District biologists will identify the tick free of charge. As of April 1, 2010, the District no longer tests ticks for Lyme disease that are brought in by the public. Lyme disease testing is conducted for surveillance purposes only. A list of local laboratories that will conduct Lyme disease testing can be found by clicking here.
All honey bees are beneficial insects that are essential for pollination of many native California crops and plants. If a bee swarm does not present an immediate threat, it is best to leave it alone. The vast majorities of bee swarms in Contra Costa County are ordinary European honey bees in pursuit of a permanent home and are docile unless provoked. Both European and Africanized honey bees are non-aggressive in this stage as they are not protecting their honey nor their hive. The swarms typically move away in a day or two. Do not kill, swat or threaten the bees because that may cause them to release a pheromone that incites other bees to become aggressive in an effort to protect their colony.
District services for bees are very limited. The District does not respond to bee stinging incidents. In the case of a bee stinging incident that requires emergency services, please call 911 for assistance. We treat bee swarms or hives that are a threat to people in public areas such as a school or shopping center. The District does not treat bee hives that are in or on a structure or on private property. The District does not determine if bees are Africanized or European.
For help with bee swarm collection/removal, please visit the Mount Diablo Beekeeper’s Association online or contact a colony removal specialist or a private pest control company.
For more information about Africanized honey bees, click here:
The mission of the Marilyn Milby Entomology Laboratory is to protect the public from vector-borne disease and injury by monitoring, analyzing and
anticipating disease and vector distribution through surveillance and research; to ensure that the District has control programs that are effective and environmentally sound; and to serve as a credible and accessible information resource for other District programs, the public and other agencies.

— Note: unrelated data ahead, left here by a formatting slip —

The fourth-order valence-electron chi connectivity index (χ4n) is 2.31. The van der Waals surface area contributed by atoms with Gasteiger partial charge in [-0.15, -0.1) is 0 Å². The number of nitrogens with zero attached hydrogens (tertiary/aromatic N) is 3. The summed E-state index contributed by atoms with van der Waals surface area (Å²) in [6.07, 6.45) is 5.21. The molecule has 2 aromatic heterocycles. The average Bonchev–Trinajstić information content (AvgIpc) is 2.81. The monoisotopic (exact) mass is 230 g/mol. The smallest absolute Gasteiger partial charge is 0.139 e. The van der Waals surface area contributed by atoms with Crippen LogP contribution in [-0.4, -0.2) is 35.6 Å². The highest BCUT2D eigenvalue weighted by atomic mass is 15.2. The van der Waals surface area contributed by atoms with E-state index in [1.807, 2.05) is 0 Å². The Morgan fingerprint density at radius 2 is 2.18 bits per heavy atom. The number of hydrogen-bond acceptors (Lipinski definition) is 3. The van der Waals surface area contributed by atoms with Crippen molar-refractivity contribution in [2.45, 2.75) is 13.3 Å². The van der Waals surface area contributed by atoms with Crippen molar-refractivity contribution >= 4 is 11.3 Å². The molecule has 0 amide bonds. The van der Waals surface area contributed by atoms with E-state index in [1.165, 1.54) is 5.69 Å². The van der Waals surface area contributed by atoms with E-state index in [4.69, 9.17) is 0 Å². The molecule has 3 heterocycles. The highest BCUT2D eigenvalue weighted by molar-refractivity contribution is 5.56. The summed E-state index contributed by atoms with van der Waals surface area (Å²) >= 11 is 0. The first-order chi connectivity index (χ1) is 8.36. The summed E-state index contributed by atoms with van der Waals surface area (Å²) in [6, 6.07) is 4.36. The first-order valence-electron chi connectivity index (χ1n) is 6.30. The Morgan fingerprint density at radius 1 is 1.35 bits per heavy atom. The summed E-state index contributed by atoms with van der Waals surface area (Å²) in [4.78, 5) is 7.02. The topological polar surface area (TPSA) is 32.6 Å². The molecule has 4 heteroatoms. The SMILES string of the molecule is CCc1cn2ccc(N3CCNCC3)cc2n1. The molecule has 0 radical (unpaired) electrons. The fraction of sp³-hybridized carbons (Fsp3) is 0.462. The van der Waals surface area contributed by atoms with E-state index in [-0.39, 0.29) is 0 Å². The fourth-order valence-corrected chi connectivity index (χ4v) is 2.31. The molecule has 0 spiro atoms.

In addition to protecting public health, the District is also dedicated to protecting the natural environment. Healthy wetlands support populations of natural predators, producing fewer mosquitoes than habitats modified or damaged by human activity. The District plays a leadership role in the conservation and restoration of Bay Area wetlands, protection of endangered and threatened species, and promotion of biorational (environmentally compatible) control methods in order to protect both human and environmental health.
The Public Affairs Department personnel work closely with county constituents. Community affairs representatives provide general and tailored presentations to various groups and school children of 12 or more people. District personnel also participate in a variety of events, workshops and community discussions.
Integrated Vector Management (IVM) is an ecosystem-based strategy, which focuses on long-term prevention of pests or their damage through a combination of techniques such as biological control, habitat manipulation, modification of cultural practices and the use of resistant varieties.
Pesticides are used only after monitoring indicates they are needed according to established guidelines, and treatments are made with the goal of removing only the target organism.
Pest control methods are selected and applied in a manner that minimizes risks to human health, beneficial and non-target organisms and the environment.